مدل های موجودی یکپارچه شده با توجه به تاخیر مجاز در پرداخت و نوع استراتژی قیمت گذاری
|کد مقاله||سال انتشار||مقاله انگلیسی||ترجمه فارسی||تعداد کلمات|
|22579||2010||11 صفحه PDF||سفارش دهید||6443 کلمه|
Publisher : Elsevier - Science Direct (الزویر - ساینس دایرکت)
Journal : Applied Mathematical Modelling, Volume 34, Issue 1, January 2010, Pages 36–46
The allocation of cost savings is very important for the success of the joint relationship between the buyer and vendor in supply chain management. This paper develops integrated models with permissible delay in payments for determining the optimal replenishment time interval and replenishment frequency. In addition, the variant pricing strategy is employed to obtain both sides’ cost savings in order to entice buyers to join long-term cooperative relationships. A simple solution algorithm is presented to allocate the cost savings in the integration model, and a numerical example is used to demonstrate the feasibility of the proposed integration models.
Facing a competitive commercial environment, many vendors and buyers would like to establish long-term cooperative relationships to obtain stable sources of supply and demand to gain the optimum profit from each other. Thus, the way to determine the optimal order quantity for the integrated vendor–buyer system has become an important issue. From the existing literature, the inventory decision-making studies that take the vendor–buyer cooperative relationship into account can be categorized into four types, with various considerations incorporated into each model. The first type of such studies presented integrated vendor–buyer models to determine the optimal order quantity under the considerations of the vendor’s production rate or quantity, the distribution function of lead time, the allowable shortage, and the allowable imperfect items with works , , , , , ,  and . Although integrated models are developed in the above studies, the trade credit policy, such as the permissible delay in payments, and sharing the cost savings and profit earnings, were not considered in the models. Instead, the vendor and buyer share the cost savings from integrated models based on the proportion of both sides’ total costs without integration. The next type of models considered the vendor and buyer as a unit to determine the optimal order quantity, so that the total cost will be lower than that without integration. However, in general, the vendor’s total cost decreases in the integrated model, while the buyer’s one increases. Consequently, much attention has been paid to the situation when the vendor provides the buyer with preferential terms. Among the preferential terms, the price strategy is usually adopted in the literature. From the buyer’s viewpoint, the order quantity is determined based on the discounted procurement cost per unit item to decrease the total cost . Instead, from the vendor’s viewpoint, the discount scheme is set up and implemented in the models to determine the optimal price for encouraging the buyer to increase the order quantity so as to finally increase the vendor’s profit ,  and . Recently, the price discount is regarded as an incentive to entice the buyer to establish long-term vendor–buyer cooperative relationships. Following such an idea, several researchers developed the integrated inventory models ,  and , in which the vendor and buyer share the joint cost savings or profits based on the coefficient of negotiation. However, the trade credit policy was not taken into account in these studies. Traditional inventory models usually hypothesize that the buyer pays the vendor immediately when the items purchased are received. However, in practice, the vendor often gives the buyer a delay payment period to promote the buyer increasing the order quantity. Thus, within this period the buyer does not have to pay and can also deposit the sales revenue in the bank to earn interest. Therefore, the third type of vendor–buyer collaborative models consider the above trade credit policy from the buyer’s viewpoint, i.e., permissible delay in payments, and possibly other matters, such as deteriorating items, allowed shortages, and the level of order quantity , , , , , , ,  and . The most recent article  developed the model with a permissible delay in payments depending on the order quantity. However, although the policy of permissible delay in payments is included in the above models, they are not developed based on the concept of the integrated vendor–buyer. The final type of studies proposed the integrated vendor–buyer models with the trade credit policy from both sides’ viewpoints , , ,  and . Some of these studies derived their models on a lot-for-lot basis. In other words, the quantity produced by the vendor depends on that ordered by the buyer, no matter what the production rate is. Among them, Chen and Kang  proposed integrated vendor–buyer models considering variant permissible delay in payments to determine the optimal order quantity each time and the total quantity produced by the vendor each production run. In their models, the buyer pays the total procurement cost to the vendor at the end of the compromised delay period by the sales income until the pay time and the loan from a bank. Instead, this paper develops an integrated vendor–buyer model with a fixed delay in payments based on the credit policy that the buyer borrows the total procurement cost from the bank to pay the vendor at the end of the delay period. In addition, for sharing joint cost savings between the vendor and buyer, the variant pricing strategy is also included in the paper for the vendor to entice the buyer to join the cooperative relationship and achieve a win–win objective. In the following section, the notations and assumptions used throughout this paper for the proposed models are defined and described. Three mathematical models are derived in Section 3. Considering buyers and vendors as individuals, the buyer’s optimal replenishment time interval (T) and the frequency (n) of the buyer’s replenishments are determined in Model 1. Viewing the vendor and the buyer as a whole, Model 2 develops an integrated model to find the optimal T and n. Although the total cost of the integrated model is less than that of Model 1, the cost to the buyer is larger in this model. Model 3 extends Model 2 by applying the variant pricing strategy to the buyer using the coefficient of negotiation, and thus the total cost for the vendor and buyer is less, compared with that in Model 1, while still achieving a win–win objective. Section 4 illustrates the feasibility of the three models by a numerical example. The discussion and conclusions are provided in the last section.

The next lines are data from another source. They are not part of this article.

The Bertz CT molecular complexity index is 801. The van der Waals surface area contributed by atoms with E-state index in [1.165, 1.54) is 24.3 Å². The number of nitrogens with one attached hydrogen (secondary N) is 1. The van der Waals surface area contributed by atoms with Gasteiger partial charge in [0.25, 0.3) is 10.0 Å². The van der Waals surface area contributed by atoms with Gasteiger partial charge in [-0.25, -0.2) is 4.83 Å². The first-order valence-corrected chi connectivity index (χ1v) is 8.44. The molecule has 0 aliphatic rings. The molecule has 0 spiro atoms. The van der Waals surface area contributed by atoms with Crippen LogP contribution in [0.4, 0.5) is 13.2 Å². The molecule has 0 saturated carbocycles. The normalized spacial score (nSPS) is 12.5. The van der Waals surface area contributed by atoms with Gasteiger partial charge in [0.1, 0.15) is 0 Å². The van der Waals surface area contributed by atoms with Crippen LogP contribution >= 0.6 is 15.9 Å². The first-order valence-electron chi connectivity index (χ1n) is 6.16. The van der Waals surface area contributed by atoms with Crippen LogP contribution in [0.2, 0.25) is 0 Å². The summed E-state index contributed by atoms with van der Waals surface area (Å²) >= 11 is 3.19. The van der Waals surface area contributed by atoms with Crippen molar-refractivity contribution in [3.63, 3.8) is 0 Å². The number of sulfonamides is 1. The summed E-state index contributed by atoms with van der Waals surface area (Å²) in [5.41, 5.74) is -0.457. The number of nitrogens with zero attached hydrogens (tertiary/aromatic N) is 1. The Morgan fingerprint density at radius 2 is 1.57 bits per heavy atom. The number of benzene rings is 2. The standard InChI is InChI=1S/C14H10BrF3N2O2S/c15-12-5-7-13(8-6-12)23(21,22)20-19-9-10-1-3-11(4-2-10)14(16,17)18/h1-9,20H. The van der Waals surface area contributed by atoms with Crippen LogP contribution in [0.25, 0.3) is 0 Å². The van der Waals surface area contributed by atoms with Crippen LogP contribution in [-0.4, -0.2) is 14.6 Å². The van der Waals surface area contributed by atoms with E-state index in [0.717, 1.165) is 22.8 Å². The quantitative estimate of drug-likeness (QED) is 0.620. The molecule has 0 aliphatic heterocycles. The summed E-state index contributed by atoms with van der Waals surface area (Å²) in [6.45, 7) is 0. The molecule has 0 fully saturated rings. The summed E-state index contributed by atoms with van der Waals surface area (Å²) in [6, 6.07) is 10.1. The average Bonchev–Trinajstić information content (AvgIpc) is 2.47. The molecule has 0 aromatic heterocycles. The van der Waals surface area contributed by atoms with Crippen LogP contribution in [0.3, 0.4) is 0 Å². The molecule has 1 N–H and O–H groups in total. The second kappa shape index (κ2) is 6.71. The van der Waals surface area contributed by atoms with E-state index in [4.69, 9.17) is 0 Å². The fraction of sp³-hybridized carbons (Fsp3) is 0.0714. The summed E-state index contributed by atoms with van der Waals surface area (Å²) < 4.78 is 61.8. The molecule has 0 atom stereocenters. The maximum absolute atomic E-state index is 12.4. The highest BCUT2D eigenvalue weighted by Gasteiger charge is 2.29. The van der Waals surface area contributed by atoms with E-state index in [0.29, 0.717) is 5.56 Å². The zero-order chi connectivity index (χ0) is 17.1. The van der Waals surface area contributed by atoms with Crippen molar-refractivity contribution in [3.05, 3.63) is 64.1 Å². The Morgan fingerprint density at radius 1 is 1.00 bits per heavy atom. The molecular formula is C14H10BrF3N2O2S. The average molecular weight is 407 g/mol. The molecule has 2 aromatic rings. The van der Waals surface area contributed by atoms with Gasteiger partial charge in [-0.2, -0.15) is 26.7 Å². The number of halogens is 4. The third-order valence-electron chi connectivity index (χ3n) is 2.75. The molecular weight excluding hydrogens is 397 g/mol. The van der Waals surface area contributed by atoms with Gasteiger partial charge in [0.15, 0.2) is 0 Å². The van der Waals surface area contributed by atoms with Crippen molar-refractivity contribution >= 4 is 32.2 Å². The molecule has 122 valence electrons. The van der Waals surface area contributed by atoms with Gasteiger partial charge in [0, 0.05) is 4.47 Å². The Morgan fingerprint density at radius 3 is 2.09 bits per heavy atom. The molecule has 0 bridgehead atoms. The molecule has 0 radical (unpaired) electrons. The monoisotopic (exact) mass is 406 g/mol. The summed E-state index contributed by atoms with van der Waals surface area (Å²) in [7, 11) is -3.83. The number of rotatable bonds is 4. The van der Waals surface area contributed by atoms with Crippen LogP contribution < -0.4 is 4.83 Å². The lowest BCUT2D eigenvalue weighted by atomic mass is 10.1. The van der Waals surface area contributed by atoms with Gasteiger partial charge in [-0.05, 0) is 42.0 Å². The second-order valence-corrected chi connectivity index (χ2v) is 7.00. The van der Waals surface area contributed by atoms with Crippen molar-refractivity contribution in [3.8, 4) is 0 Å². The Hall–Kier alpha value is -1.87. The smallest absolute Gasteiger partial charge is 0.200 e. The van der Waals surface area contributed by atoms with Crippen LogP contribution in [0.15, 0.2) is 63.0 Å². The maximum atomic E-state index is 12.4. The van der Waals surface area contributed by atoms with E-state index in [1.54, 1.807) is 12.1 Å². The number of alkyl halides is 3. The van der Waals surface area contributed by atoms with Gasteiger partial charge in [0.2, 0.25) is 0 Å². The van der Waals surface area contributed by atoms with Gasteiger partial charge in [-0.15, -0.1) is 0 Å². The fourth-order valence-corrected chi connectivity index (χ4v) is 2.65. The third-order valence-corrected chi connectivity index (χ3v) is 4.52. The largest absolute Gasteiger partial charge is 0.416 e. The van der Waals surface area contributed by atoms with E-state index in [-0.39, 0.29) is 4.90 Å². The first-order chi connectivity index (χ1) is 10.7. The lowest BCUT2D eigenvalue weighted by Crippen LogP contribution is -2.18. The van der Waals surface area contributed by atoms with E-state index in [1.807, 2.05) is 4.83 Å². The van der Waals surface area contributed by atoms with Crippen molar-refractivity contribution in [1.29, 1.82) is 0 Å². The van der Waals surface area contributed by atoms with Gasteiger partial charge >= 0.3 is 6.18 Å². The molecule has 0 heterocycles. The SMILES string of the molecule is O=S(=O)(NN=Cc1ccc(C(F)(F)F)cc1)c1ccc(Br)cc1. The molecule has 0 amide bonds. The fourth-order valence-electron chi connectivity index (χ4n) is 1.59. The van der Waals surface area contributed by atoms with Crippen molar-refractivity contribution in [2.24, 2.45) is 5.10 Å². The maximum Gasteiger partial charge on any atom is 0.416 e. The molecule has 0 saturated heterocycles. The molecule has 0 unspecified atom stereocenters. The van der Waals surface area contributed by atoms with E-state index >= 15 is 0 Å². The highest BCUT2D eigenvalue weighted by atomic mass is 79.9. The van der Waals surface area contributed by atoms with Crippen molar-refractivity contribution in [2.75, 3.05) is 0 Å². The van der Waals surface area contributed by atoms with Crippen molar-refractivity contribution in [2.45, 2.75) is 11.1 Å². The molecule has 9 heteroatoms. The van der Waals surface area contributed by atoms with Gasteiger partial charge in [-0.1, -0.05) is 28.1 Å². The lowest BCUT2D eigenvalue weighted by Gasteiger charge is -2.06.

نتیجه گیری انگلیسی
The establishment of a cooperative relationship between vendor and buyer is important in supply chain management. This leads to the necessity to develop integrated inventory models for achieving a win–win objective for both sides. To achieve this purpose, this paper develops the integrated vendor–buyer models with permissible delay in payments to determine the optimal replenishment time interval and replenishment frequency to reduce the total costs to the vendor and buyer. However, the buyer’s total cost in the integration model is usually more than that without integration. For establishing a long-term cooperative relationship, the vendor can confer with the buyer on the procurement cost to reach equal cost savings for both parties. In order to carry out the cooperative inventory mechanism of the buyer and vendor, this research proposed a simple solution algorithm, considering the coefficient of negotiation, to find the optimal solutions that could achieve cost savings for both vendor and buyer. For example, if the coefficient of negotiation is one, the solution algorithm can yield the optimal procurement cost to make the cost savings equal for the buyer and vendor. Following the proposed models, the buyer and vendor can achieve a compromise solution acceptable to both sides.